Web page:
Published in the Asbury Park Press, April 27 2018
While it doesn’t boast any sort of official stock company, New Jersey Repertory has, over the course of its twenty seasons in Long Branch, cultivated some long-standing relationships with a core crop of actors, directors and playwrights — repeat collaborators whose appearances have served as a reassuring hallmark of quality, and a mutually beneficial thing for all concerned.
With the current world premiere production of Chloe Hung’s Issei, He Say, some new faces have arrived in town — and those newcomers have a compelling story to tell; one of blinding prejudice, national tragedies, home-front secrets, and the things people use to forge alliances in the darkness, whether shared struggles or silly sitcoms.
It’s an American story for sure, albeit one that plays out on a quiet block of a suburban Toronto street during the late 1960s — onetime home turf of the (now LA-based) Chinese-Canadian playwright and TV writer, who drew from some of her own family members’ experiences in crafting this script. It’s to the Scarborough district that the Chu family has emigrated from Hong Kong, having traded their life there for a “sad” and poorly stocked little store run by the rather disagreeable Mr. Chu (Fenton Li) and his wife Vivian, a former factory worker who struggles with her command of English, and who harbors dreams of returning to school to learn textile design. Completing the household is daughter Lucy (Christina Liang), an insecure 12 year old whose tense relationship with her parents is compounded by the bullying and embarrassment she experiences regularly at school.
Having bypassed the city’s Chinatown community in favor of their lily-white neighborhood, the recent arrivals just happen to have set up house within inches of Mr. Yamamoto (Stan Egi), a gardener of Japanese birth, and a good-humored graybeard whose cheerful daily greetings go unacknowledged by the grumbling Chu. Rather than finding common ground with his sole Asian neighbor, the storekeeper makes it clear that he holds Yamamoto — a longtime resident whose time in Canada has included a forced relocation to a wartime internment camp — personally responsible for atrocities visited upon Chinese nationals by the Japanese military.
The female members of the Chu household establish an altogether different dynamic with the aging gardener, whose own wife and daughter were long ago repatriated back to Japan. Vivian, uncomfortable among the casserole-bearing housewives of the new neighborhood, finds in the proximity to Yamamoto a newfound license to let loose in song and dance and the pursuit of dreams — while young Lucy finds in the old man her only real friend and confidante; a sympathetic presence whose wisdom has been shaped by his own experiences as an “issei” (first generation) immigrant. When Mr. Chu is forced by circumstance into taking time off work (and retreating into a TV-land existence of “Gilligan’s Island” and “General Hospital”), it’s implicit that Yamamoto is there to take up much of the slack, from shoveling snow to dispensing valuable life advice — a state of affairs as fragile as that Japanese maple planted far too late in the season.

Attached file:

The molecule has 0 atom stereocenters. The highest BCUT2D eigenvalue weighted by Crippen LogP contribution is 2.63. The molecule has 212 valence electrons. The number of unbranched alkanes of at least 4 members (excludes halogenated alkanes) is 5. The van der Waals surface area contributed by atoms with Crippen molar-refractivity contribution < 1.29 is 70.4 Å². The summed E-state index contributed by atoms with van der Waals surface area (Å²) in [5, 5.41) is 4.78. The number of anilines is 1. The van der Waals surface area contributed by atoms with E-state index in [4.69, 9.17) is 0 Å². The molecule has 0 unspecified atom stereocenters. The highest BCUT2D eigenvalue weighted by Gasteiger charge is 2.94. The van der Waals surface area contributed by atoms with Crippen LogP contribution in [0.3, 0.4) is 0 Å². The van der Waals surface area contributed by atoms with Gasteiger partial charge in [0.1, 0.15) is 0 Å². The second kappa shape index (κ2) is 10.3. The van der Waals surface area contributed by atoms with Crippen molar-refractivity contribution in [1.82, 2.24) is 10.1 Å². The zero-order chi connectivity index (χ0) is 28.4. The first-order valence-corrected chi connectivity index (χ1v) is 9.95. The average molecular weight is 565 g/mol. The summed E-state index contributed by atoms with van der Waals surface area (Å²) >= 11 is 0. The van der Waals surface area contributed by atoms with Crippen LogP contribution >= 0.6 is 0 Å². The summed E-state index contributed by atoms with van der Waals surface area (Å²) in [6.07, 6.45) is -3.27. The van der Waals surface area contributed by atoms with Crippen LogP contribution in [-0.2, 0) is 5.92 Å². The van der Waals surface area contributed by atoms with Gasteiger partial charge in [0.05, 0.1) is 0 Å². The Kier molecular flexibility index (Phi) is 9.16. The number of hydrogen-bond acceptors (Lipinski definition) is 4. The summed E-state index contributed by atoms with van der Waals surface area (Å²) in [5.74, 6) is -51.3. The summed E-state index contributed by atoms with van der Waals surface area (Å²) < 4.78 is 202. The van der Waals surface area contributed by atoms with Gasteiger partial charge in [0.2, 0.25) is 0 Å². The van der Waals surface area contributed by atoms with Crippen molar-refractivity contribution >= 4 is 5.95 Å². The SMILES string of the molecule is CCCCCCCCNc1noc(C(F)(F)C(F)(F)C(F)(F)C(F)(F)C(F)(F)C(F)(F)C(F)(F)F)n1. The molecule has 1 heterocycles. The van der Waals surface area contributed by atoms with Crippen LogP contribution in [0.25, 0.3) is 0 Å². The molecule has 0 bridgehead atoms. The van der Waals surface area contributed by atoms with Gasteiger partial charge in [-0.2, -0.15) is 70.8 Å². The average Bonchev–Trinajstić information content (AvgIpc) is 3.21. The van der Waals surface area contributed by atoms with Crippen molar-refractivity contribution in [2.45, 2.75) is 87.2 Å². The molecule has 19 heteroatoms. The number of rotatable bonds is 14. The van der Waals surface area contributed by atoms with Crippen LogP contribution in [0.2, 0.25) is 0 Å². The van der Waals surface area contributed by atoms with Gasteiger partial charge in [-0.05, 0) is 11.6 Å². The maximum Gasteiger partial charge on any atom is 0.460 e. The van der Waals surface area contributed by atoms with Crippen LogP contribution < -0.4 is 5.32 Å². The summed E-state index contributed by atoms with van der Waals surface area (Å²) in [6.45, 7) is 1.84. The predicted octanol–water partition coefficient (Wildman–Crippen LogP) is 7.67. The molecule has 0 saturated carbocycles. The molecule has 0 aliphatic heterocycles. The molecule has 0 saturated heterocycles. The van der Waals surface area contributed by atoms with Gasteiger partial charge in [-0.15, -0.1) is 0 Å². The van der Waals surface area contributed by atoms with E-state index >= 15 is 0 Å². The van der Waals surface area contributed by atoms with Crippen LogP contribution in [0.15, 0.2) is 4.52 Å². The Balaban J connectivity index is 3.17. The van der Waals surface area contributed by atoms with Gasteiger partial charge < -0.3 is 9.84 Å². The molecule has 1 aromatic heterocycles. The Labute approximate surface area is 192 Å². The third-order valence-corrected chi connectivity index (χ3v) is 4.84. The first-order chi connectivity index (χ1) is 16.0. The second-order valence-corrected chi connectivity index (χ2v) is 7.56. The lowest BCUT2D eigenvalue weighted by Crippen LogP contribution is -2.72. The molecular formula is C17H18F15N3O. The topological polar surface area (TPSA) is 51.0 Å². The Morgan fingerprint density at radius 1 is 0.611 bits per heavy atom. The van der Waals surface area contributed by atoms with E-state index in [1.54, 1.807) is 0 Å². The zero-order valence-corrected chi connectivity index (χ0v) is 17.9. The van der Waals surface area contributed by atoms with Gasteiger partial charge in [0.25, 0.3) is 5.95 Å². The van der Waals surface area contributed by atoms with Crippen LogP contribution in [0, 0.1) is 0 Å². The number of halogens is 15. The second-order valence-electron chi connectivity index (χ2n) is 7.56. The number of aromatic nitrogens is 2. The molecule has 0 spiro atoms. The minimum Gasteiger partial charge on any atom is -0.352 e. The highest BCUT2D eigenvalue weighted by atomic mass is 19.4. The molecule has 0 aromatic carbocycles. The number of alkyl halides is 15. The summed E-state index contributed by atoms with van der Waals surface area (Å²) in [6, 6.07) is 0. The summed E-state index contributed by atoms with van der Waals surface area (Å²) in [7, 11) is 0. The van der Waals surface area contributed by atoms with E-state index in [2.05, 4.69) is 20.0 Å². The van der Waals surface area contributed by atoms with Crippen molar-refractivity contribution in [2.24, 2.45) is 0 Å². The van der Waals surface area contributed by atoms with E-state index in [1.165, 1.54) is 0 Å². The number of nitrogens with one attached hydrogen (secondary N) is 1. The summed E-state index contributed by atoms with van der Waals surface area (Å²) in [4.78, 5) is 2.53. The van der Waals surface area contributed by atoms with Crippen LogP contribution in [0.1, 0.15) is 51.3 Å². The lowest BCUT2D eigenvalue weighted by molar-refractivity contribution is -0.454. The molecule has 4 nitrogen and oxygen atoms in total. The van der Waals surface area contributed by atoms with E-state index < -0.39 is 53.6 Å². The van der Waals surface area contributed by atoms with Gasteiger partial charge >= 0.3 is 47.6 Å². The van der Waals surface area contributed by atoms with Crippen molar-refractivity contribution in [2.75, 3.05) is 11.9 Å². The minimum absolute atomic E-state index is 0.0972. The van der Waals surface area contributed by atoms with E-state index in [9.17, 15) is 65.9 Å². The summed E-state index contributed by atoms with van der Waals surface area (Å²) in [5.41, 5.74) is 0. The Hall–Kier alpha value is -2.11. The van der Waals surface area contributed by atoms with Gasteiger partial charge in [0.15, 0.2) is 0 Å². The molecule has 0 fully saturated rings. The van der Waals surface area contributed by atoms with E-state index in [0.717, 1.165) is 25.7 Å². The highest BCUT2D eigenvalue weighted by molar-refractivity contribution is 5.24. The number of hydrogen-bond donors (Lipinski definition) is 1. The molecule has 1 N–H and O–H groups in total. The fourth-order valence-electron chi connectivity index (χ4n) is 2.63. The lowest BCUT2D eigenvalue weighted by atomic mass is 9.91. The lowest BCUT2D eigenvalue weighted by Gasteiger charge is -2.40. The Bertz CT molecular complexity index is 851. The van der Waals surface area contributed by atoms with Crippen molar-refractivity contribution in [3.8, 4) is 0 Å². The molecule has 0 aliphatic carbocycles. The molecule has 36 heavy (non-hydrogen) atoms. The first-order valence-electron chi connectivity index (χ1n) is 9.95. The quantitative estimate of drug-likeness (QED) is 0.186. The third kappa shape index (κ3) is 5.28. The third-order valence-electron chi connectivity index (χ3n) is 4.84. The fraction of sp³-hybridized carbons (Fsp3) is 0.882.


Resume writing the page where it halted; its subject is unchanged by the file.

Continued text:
Things come to a head, as they inevitably must, out there on the snowy sidewalks of that prolonged Canadian winter; the adults dropping all remaining pretense of civility and revealing the invisible scar tissue of wartime grief, loss, and estrangement. It’s a powerful second-act climax, for which the actors — particularly Egi and Kwan — step up and take their characters to some unexpected places (of course Li’s Mr. Chu, in his stubborn consistency, can be said to be the most honest of the grownups in the room). It’s also the start of a late-stage journey that takes us momentarily far afield of that suburban Scarborough street — only to wind up back at the doorstep, in a perfect little ending.
Lisa James, herself a fellow newcomer to the NJ Rep fold, directs this study of sprawling issues and compact cast with a facility that stresses the universality of its greater themes. While the play’s Asian characters carry the specific weights of their families’ tragedies and dogged demons — and the Canadian setting is reinforced by multiple references to former Prime Minister Pierre Trudeau and the national anthem — it’s an instantly recognizable immigrant’s tale in its details of citizenship tests, confounding new languages, and old-country concoctions that would never pass muster in the judgmental environment of the school bake sale. In the central role of Lucy, the adult actress Liang does a remarkable job of channeling a lonely pre-teen beset by crises at home, school, and neighborhood streets.
Precisely structured and wonderfully executed, Issei, He Say serves as a helpful reminder that the folks next door, whoever they may seem to be, have their own stories to tell — whether they choose to share them or not. The production continues Thursdays through Sundays until May 20, with full schedule details and ticket info available by calling (732)229-3166 or visiting njrep.org —and watch this space for news on an exciting project at NJ Rep’s new West End Arts Center; a festival salute to novelist/playwright Edna Ferber that features new adaptations of the author’s stories, and a first-ever performance of a “lost” Ferber script.